Most commonly this will be in Tennis, Cricket or American Sports, where markets mean you traditionally back team/player 1 or team/player 2. 12 Moneyline betting is one of the most popular types of betting market in the world but shouldn't be confused with the 1x2 market, where x represents the opportunity to bet on the draw.
Pros and Cons of 12 Moneyline betting
If you are newer to sports betting then it can be confusing trying to wrap your head around all of the available markets- the numbers, the symbols, the terminology. There are two separate markets that are known as the moneyline, and how they work vary depending on the sport. You should note that the 12 Moneyline is different to the 1x2 Moneyline. Here, we are going to focus on the 12 Moneyline and explain how it works.
- Pro - Moneyline betting is the most popular, and thus readily available betting market in the world. Every bookmaker offers moneyline betting.
- Pro - Moneyline betting usually offers the highest possible betting limits and good market liquidity on most sports and leagues, meaning it's well suited to professional bettors and casual punters alike.
- Con - In some sports such as tennis, an injured or retired player loses the match, which depending on the bookmakers rules can mean you lose your bet even if they lead or it's only one set in.
- Con - Moneyline odds are the most carefully judged and watched betting odds of any market and are quite often priced correctly, which can make it harder to find value and make money from sports bettings. You'll want to shop around for the best betting odds available.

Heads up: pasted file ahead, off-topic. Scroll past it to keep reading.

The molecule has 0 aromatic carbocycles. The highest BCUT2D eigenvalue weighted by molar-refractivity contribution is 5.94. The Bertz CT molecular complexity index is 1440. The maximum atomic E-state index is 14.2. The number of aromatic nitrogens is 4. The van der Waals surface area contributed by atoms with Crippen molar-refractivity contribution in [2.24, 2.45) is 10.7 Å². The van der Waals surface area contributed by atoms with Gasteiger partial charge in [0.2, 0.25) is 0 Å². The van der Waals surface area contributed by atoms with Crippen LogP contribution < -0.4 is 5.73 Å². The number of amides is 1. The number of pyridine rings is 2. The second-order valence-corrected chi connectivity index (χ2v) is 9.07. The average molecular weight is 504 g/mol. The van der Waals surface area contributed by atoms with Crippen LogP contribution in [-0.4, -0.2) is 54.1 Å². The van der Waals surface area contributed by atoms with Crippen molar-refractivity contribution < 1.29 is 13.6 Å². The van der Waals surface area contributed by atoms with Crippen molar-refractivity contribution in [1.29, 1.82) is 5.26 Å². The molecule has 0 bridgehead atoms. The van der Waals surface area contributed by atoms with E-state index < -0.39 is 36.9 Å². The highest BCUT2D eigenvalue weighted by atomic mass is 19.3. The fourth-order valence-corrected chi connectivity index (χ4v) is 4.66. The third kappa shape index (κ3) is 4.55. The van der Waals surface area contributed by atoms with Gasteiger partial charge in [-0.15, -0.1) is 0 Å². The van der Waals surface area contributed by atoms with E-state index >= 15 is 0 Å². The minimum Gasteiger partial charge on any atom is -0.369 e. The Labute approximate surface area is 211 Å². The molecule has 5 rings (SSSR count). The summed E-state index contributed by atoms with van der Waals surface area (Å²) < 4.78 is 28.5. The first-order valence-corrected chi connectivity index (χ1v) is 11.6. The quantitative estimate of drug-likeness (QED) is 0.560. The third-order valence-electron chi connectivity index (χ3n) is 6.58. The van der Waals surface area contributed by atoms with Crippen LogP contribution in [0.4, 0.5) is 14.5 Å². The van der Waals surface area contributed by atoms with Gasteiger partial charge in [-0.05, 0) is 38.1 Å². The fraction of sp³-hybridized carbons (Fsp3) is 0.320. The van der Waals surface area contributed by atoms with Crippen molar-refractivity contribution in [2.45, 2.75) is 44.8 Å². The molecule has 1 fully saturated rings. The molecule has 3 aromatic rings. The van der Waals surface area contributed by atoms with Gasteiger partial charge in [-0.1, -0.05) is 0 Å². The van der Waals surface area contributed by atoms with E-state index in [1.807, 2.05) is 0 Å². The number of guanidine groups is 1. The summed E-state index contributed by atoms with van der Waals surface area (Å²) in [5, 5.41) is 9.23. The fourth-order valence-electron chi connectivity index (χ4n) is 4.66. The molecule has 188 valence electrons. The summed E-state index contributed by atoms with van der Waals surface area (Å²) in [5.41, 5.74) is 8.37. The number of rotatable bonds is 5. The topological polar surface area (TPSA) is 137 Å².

What does 12 Moneyline even mean?
Moneyline is an American betting term that is equivalent to when we say match market in Europe. It simply refers to the fact you are betting on the outcome of the game/match. The numbers 1 and 2 refer to the outcomes and can be referring to a team, player, group or outcome.
The 12 Moneyline market is only used for sports, events and matches where there are two outcomes and the draw is not possible. In the 1x2 Moneyline market, the explanation is the same with the x representing the outcome of a draw.
Some examples of events where 12 Moneyline is the only one available, and the draw (represented by x) is not a possibility, include Tennis, Two Ball Golf and US Sports where overtime and penalties are included in deciding the final result: eg hockey, basketball and American football bets.
Betting odds and probability - An example bet
12 Moneyline is most common in US Sports because that is the only sport that tends to give the match market that name. Whilst the exact same logic applies to tennis, you'll still often see that referred to simply as match betting or match result. Some bookmakers will however refer to some European sports with the 12 Moneyline market (where match betting is concerned) so it's good to keep sports like golf, tennis and cricket in mind.
In many US Sports, the 1x2 moneyline market which you can read about here is a possibility for games where the 12 moneyline can also be bet on. Because the 1x2 only considers regulation time (four quarters, three periods or 9 innings, depending on the US Sport), the best odds are higher due to the risk of the draw meaning a lost bet. If a game is drawn at the end of regulation time using the 12 moneyline, your sports bet is still an active bet until a winner is found in the extra quarter/innings or on penalties (Ice hockey).
This lesser risk is often reflected in the betting odds. On paper and in its most basic mathematical consideration, picking one of three markets (1x2) suggests you have a 33% chance of winning. With the draw removed and two markets available, that chance increases to 50%, so the best odds decrease due to lower risk and the bookmakers increased liability.
New York Giants vs New York Jets best odds: Giants 4/6 (1.66, -134) vs Jets 5/4 (2.25, +125)